What a month. The volatility in the Australian bond market during October was nothing short of extraordinary. Many fixed income market participants had expected a ‘taper tantrum’ of sorts at some point this year. In February it seemed that such predictions would be proved correct, but subsequently we saw longer tenor yields falling as the bond market proved unable to push sustainably into a new, higher yield range. Indeed, six months later the 10-year yield in Australia was very close to where it had been in January 2021, before the February 2021 sell-off took place.
History may well show that the tantrum many expected to happen actually took place in October. It happened in the shorter-dated part of global yield curves as opposed to the 10-year part of the curve that garners so much attention in markets. The catalyst? Bond markets pushing back, in a significant and synchronised way, on the expectation that global central banks would keep cash rates on hold for an extended period. After central banks in several emerging markets tightened monetary policy, we then saw the Bank of England turn hawkish. This was followed by a surprise out of New Zealand where CPI was higher than expected, a surprise out of Canada where the Bank of Canada unexpectedly suspended asset purchases, and (most notably) the failure on the part of the RBA to defend the yield target on the 2024 bond in Australia after a slight upside inflation surprise, which sparked a savage sell-off. Yields on short-tenor bonds rose in unison across the globe in dramatic fashion, particularly in Australia where the 3-year bond pushed higher in yield by 91 basis points. This was the largest such move higher in the three-year bond yield in a calendar month since June 1994. Market liquidity in this normally very liquid part of the bond market evaporated, with the usual depth of the 3-year futures contract of more than 1000 contracts available to buy or sell during the Australian trading day reducing to around 20 contracts. The normal ability of investors to react to the changing risk backdrop was therefore severely curtailed.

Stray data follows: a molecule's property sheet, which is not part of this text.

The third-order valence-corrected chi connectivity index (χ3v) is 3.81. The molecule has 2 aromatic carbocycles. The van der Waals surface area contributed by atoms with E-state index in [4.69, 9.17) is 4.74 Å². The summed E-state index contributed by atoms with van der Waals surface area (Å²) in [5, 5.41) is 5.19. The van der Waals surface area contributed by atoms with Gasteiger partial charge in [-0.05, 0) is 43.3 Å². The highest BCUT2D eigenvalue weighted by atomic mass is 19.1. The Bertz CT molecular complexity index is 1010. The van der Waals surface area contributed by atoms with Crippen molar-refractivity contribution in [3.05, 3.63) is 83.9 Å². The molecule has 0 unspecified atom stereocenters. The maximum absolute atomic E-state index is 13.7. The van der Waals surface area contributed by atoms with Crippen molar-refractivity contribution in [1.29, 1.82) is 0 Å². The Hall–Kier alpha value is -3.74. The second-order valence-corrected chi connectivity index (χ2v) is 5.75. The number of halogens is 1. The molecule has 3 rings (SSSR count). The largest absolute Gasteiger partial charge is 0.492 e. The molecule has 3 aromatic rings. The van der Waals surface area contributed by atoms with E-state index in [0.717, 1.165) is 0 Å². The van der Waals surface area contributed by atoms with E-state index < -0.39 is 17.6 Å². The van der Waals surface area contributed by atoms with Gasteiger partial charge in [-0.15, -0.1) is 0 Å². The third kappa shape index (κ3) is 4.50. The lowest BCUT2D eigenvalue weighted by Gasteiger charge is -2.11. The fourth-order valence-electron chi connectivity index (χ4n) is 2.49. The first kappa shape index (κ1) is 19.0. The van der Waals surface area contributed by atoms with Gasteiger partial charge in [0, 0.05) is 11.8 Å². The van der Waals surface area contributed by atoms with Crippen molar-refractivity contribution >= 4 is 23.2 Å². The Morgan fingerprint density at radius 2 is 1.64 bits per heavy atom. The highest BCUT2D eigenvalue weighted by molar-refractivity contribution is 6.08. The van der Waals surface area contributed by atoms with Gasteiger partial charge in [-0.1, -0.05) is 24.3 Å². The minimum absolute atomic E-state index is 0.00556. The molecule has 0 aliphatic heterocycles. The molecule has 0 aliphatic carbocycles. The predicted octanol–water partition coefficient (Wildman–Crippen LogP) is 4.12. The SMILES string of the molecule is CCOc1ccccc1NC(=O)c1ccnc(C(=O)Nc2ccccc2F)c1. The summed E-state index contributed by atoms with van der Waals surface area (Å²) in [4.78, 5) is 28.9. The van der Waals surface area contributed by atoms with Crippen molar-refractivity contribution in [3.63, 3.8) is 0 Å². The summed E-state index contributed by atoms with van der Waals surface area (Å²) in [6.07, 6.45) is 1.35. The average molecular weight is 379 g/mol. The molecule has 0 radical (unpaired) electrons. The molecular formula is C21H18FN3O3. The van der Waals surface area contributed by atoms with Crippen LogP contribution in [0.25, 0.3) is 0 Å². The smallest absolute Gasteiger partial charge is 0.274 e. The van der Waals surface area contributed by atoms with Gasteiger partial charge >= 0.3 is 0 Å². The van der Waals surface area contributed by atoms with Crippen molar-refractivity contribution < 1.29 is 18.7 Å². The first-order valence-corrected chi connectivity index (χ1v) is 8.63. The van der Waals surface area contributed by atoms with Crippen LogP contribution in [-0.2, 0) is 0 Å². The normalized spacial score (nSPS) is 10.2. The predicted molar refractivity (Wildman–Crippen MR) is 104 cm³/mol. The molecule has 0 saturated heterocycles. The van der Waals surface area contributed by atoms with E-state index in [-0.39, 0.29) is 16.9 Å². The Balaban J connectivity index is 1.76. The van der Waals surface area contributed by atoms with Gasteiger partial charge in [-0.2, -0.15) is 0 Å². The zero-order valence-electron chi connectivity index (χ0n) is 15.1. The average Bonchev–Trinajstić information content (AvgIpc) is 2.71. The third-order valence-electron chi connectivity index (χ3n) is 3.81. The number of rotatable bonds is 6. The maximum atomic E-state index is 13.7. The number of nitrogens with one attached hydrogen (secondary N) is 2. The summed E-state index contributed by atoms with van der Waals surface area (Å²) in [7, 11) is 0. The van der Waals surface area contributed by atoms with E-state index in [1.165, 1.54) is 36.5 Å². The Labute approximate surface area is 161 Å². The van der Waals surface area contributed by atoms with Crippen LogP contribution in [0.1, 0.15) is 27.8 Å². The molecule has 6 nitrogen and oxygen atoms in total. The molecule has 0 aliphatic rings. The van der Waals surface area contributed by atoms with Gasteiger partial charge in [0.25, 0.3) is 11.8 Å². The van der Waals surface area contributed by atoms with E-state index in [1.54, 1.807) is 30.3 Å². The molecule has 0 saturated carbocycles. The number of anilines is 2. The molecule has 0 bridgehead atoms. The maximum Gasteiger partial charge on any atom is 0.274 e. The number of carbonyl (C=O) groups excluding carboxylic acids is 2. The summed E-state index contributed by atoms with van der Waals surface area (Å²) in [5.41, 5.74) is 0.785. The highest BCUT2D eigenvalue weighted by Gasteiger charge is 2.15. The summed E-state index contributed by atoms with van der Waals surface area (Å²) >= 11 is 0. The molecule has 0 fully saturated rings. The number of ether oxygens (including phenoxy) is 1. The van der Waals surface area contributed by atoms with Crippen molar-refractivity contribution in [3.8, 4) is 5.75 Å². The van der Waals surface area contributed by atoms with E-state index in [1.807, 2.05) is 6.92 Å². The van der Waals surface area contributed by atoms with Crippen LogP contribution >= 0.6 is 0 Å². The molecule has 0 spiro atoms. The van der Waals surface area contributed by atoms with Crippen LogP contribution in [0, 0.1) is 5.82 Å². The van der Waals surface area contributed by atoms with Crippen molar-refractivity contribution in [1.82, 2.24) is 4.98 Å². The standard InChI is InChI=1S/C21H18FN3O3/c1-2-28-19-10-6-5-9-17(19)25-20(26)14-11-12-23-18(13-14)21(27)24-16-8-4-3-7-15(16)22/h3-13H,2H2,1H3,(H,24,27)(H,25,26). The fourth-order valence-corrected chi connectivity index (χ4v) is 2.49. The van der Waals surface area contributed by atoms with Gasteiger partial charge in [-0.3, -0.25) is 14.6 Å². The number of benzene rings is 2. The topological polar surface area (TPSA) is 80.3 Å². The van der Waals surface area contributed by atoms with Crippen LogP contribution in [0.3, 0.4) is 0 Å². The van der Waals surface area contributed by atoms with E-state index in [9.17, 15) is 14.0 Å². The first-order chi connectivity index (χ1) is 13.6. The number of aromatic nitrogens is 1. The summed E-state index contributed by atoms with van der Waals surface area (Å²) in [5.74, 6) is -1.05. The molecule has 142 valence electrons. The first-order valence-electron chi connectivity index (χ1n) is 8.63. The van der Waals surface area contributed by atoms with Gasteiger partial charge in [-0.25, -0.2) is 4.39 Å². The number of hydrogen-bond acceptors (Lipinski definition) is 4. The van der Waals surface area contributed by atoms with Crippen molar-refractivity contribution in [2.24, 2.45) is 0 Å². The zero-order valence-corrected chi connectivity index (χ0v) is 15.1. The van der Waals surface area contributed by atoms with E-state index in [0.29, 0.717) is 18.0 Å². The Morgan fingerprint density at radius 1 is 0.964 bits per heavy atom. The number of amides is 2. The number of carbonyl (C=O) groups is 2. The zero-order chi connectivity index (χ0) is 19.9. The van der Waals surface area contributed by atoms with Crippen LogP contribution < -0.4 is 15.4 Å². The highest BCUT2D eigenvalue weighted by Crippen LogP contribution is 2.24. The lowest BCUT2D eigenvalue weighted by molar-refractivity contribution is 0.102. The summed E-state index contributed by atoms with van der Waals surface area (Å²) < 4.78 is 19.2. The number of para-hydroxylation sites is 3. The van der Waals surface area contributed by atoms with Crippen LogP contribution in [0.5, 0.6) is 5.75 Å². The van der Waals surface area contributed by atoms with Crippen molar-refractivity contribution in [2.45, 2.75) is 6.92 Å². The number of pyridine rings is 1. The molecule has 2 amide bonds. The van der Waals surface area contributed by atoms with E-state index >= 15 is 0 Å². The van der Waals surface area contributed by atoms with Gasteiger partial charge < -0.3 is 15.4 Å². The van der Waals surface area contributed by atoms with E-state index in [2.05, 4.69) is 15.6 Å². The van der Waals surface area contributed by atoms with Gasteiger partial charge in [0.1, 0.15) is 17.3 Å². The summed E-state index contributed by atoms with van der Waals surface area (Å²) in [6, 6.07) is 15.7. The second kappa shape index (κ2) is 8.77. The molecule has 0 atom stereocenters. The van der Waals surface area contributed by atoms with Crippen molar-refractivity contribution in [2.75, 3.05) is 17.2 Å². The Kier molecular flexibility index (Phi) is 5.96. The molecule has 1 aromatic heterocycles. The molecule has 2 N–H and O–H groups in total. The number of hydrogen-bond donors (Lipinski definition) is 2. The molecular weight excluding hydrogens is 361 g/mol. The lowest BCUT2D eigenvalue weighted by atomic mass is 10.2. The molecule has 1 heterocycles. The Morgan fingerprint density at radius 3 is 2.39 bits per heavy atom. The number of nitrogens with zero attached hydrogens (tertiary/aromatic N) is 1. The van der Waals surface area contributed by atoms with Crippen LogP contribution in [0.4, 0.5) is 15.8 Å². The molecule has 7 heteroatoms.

Where does this upheaval leave markets? As we write, the RBA has formally changed its guidance to the market, removing yield curve control. Yield levels and liquidity are now normalizing, but we see the credibility of the RBA as damaged, which means their ability to use rhetoric to move markets is likely to be compromised for the time being. Changes on the part of overseas central banks will continue to move the Australian bond market, despite the protestation of the RBA Governor that Australia faces unique circumstances. Importantly, the front end of the Australian yield curve will be more data-dependent, and the 3-year bond will settle into a new (and higher) range. In our view that is a good outcome, even if the path markets took to get to this outcome was needlessly bumpy.
To read more about eInvest Core Income Fund (Managed Fund) Code: ECOR, click here.
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Past performance is not a reliable indicator of future performance. Please read the PDS prior to investing. This information is general in nature and is subject to the terms and conditions outlined here.